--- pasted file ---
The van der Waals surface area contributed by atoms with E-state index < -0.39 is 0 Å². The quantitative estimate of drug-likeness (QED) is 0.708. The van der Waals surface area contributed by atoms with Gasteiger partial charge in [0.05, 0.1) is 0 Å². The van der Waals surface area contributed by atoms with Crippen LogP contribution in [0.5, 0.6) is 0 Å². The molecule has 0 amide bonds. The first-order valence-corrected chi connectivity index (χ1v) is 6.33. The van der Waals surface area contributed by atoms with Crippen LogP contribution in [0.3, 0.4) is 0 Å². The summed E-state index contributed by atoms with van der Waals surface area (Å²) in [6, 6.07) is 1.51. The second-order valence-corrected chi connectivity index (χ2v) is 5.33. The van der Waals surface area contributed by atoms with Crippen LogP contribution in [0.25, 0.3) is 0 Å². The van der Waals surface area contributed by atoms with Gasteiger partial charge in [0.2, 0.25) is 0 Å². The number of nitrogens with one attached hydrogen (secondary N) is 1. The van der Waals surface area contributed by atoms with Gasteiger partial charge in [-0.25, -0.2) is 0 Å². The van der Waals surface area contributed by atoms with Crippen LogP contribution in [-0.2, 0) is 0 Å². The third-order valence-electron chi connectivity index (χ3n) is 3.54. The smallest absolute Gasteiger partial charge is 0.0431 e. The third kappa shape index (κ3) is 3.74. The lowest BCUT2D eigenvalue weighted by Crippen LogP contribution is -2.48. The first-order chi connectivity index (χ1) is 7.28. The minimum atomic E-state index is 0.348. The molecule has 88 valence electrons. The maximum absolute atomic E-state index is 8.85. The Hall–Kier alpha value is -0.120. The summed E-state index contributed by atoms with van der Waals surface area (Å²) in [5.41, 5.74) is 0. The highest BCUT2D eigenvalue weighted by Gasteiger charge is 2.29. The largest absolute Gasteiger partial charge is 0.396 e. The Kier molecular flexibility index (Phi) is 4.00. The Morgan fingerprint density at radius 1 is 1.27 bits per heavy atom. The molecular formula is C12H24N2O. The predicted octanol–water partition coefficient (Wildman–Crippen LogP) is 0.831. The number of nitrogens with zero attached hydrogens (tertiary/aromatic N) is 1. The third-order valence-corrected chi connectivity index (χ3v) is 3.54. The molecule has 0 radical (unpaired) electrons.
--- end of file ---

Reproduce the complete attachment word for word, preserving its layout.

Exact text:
The van der Waals surface area contributed by atoms with E-state index < -0.39 is 0 Å². The quantitative estimate of drug-likeness (QED) is 0.708. The van der Waals surface area contributed by atoms with Gasteiger partial charge in [0.05, 0.1) is 0 Å². The van der Waals surface area contributed by atoms with Crippen LogP contribution in [0.5, 0.6) is 0 Å². The molecule has 0 amide bonds. The first-order valence-corrected chi connectivity index (χ1v) is 6.33. The van der Waals surface area contributed by atoms with Crippen LogP contribution in [0.3, 0.4) is 0 Å². The summed E-state index contributed by atoms with van der Waals surface area (Å²) in [6, 6.07) is 1.51. The second-order valence-corrected chi connectivity index (χ2v) is 5.33. The van der Waals surface area contributed by atoms with Crippen LogP contribution in [0.25, 0.3) is 0 Å². The van der Waals surface area contributed by atoms with Gasteiger partial charge in [0.2, 0.25) is 0 Å². The number of nitrogens with one attached hydrogen (secondary N) is 1. The van der Waals surface area contributed by atoms with Gasteiger partial charge in [-0.25, -0.2) is 0 Å². The van der Waals surface area contributed by atoms with Crippen LogP contribution in [-0.2, 0) is 0 Å². The third-order valence-electron chi connectivity index (χ3n) is 3.54. The smallest absolute Gasteiger partial charge is 0.0431 e. The third kappa shape index (κ3) is 3.74. The lowest BCUT2D eigenvalue weighted by Crippen LogP contribution is -2.48. The first-order chi connectivity index (χ1) is 7.28. The minimum atomic E-state index is 0.348. The molecule has 88 valence electrons. The maximum absolute atomic E-state index is 8.85. The Hall–Kier alpha value is -0.120. The summed E-state index contributed by atoms with van der Waals surface area (Å²) in [5.41, 5.74) is 0. The highest BCUT2D eigenvalue weighted by Gasteiger charge is 2.29. The largest absolute Gasteiger partial charge is 0.396 e. The Kier molecular flexibility index (Phi) is 4.00. The Morgan fingerprint density at radius 1 is 1.27 bits per heavy atom. The molecular formula is C12H24N2O. The predicted octanol–water partition coefficient (Wildman–Crippen LogP) is 0.831. The number of nitrogens with zero attached hydrogens (tertiary/aromatic N) is 1. The third-order valence-corrected chi connectivity index (χ3v) is 3.54. The molecule has 0 radical (unpaired) electrons.